The Department of Energy appears to be planning to slow work at part of the Hanford vitrification plant, said Sen. Patty Murray, D-Wash., this week.
She based her comment on the fiscal 2019 budget for the Department of Energy proposed by the administration of President Donald Trump, as congressional hearings on it began this week.
Energy Secretary Rick Perry appeared before the Senate Appropriations Subcommittee on Energy and Water Development and the House Energy and Commerce Committee, and answered questions on budget cuts proposed for Hanford and Pacific Northwest National Laboratory programs and changes that likely would increase Northwest electric rates.
Bonneville Power Administration
Some of the strongest words at the Senate and House hearings were from Northwest lawmakers opposed to the DOE proposal to sell off the transmission assets of the BPA and shift from cost-based rates to market-based rates.
Most Tri-City residents rely on electricity their utilities purchase primarily from the BPA.
"It is the one idea — bad idea — that unites all of us in the Northwest," said Greg Walden, R-Ore., chairman of theHouse Energy and Commerce Committee. "I'm afraid this move could do nothing but harm my constituents, drive up electricity costs, and hurt consumers across the region."
Murray agreed, and said the transmission lines "absolutely cannot be privatized."
"It's the most horrific idea we have heard in the Northwest, ever," said Sen. Jeff Merkley, D-Ore..
"You will find the Northwest legislators will lay down on the tracks to make sure that we don't sell off the ability to have reasonable, renewable power," he said.
Perry was asked if those who purchase the transmission lines would be allowed to set the price for distributing electricity. BPA now controls about 75 percent of the high-voltage transmission capacity in the region.
"It's a good conversation to hold," Perry said.
But he also said told lawmakers he heard their message loud and clear at both congressional hearings.
DOE would like to have the Hanford vitrification plant ready to start turning the nuclear reservation's low activity radioactive waste into a stable glass form as soon as December 2021, Perry has said. That is two years ahead of a court-enforced deadline to be treating low activity waste.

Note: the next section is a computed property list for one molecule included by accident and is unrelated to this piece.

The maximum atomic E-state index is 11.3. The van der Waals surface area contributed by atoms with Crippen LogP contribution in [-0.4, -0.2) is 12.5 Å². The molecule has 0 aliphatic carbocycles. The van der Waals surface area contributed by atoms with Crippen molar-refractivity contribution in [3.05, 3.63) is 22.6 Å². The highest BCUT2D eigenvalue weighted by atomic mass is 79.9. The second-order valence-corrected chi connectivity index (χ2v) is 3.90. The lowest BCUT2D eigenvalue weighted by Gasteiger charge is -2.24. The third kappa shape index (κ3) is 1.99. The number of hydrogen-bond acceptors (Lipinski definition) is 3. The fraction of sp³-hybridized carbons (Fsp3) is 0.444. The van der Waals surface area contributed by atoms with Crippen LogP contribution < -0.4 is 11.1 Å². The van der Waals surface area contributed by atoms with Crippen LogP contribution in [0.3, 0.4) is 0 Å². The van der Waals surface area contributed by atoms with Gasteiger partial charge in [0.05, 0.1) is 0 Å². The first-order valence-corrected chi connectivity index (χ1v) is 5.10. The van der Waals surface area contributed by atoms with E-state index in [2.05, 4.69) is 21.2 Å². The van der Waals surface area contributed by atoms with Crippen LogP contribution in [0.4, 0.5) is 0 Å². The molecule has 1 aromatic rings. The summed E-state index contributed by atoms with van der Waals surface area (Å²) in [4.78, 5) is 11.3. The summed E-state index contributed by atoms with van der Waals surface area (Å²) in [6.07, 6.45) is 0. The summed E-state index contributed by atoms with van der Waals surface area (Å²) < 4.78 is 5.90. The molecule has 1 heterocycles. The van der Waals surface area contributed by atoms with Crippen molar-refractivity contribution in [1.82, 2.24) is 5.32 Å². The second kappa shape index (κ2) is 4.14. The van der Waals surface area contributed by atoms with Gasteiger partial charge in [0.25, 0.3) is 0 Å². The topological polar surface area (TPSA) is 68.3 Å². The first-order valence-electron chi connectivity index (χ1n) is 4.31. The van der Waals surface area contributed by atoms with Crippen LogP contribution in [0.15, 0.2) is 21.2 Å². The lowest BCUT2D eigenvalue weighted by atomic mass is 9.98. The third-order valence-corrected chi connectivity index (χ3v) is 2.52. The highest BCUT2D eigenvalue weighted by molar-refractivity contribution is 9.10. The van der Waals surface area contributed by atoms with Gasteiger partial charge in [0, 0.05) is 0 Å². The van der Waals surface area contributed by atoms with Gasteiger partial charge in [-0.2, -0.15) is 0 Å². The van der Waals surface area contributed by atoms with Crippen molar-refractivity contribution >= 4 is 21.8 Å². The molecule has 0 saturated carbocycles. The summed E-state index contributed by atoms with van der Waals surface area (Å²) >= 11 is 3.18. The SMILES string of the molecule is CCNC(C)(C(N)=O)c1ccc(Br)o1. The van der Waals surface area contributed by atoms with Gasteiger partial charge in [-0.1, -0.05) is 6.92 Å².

"I appreciate your efforts to accelerate that work, but it's become abundantly clear that reaching that court-mandated deadline sooner comes at the expense of the rest of the Waste Treatment Plant," Murray said.
Construction stopped in 2012 on parts of the plant that will handle high level radioactive waste while technical issues were resolved.
With technical issues close to being resolved "now is not the time to take our foot off the gas," Murray said.
But the administration's proposed budget requests money only for management of design and procurement documents for two key facilities, both with substantial construction yet to be completed, she said.
It appears to put them into preservation mode, she said.
Will the proposed budget allow for any work beyond maintaining the existing structure of the plant's High Level Waste and Pretreatment Facilities? she asked.
DOE's focus has been on getting the plant ready to treat low activity waste, Perry said. Study continues on how to get other parts of the plant on line, he said.
Murray said she will not be supporting any proposals on Hanford waste treatment until DOE provides a thorough review to Congress, the state of Washington and the Tri-Cities.
The proposed Hanford budget would cut spending by $326 million in fiscal 2019, Murray's staff said.
In the House, Walden said the committee has been working with the Government Accountability Office to identify options for improving operational performance at Hanford.
After the hearing, Walden said in a statement that the committee is beginning to see some progress at Hanford. It will continue to monitor projects, particularly when involving worker safety.
Pacific Northwest National Lab
Proposed cuts to scientific research in the administration's fiscal 2019 budget proposal would cause the DOE national labs to lay off thousands of scientists and engineers, Murray said.
"That loss in knowledge and experience would be just staggering," she said, pointing out that Perry has referred to the national labs as "crown jewels."
The proposal includes cuts to a program that includes energy efficiency and renewable energy research, which would have a substantial affect on PNNL, she said.
Perry countered that research money had been shifted, including to cyber security work and to early stage rather than more mature research.
Murray said the fact remained that the budget proposal "would have a severe impact to our national labs."
She thanked the Senate Appropriations Energy and Water Development Subcommittee for its work on the current fiscal budget that boosted research spending well above the administration's request.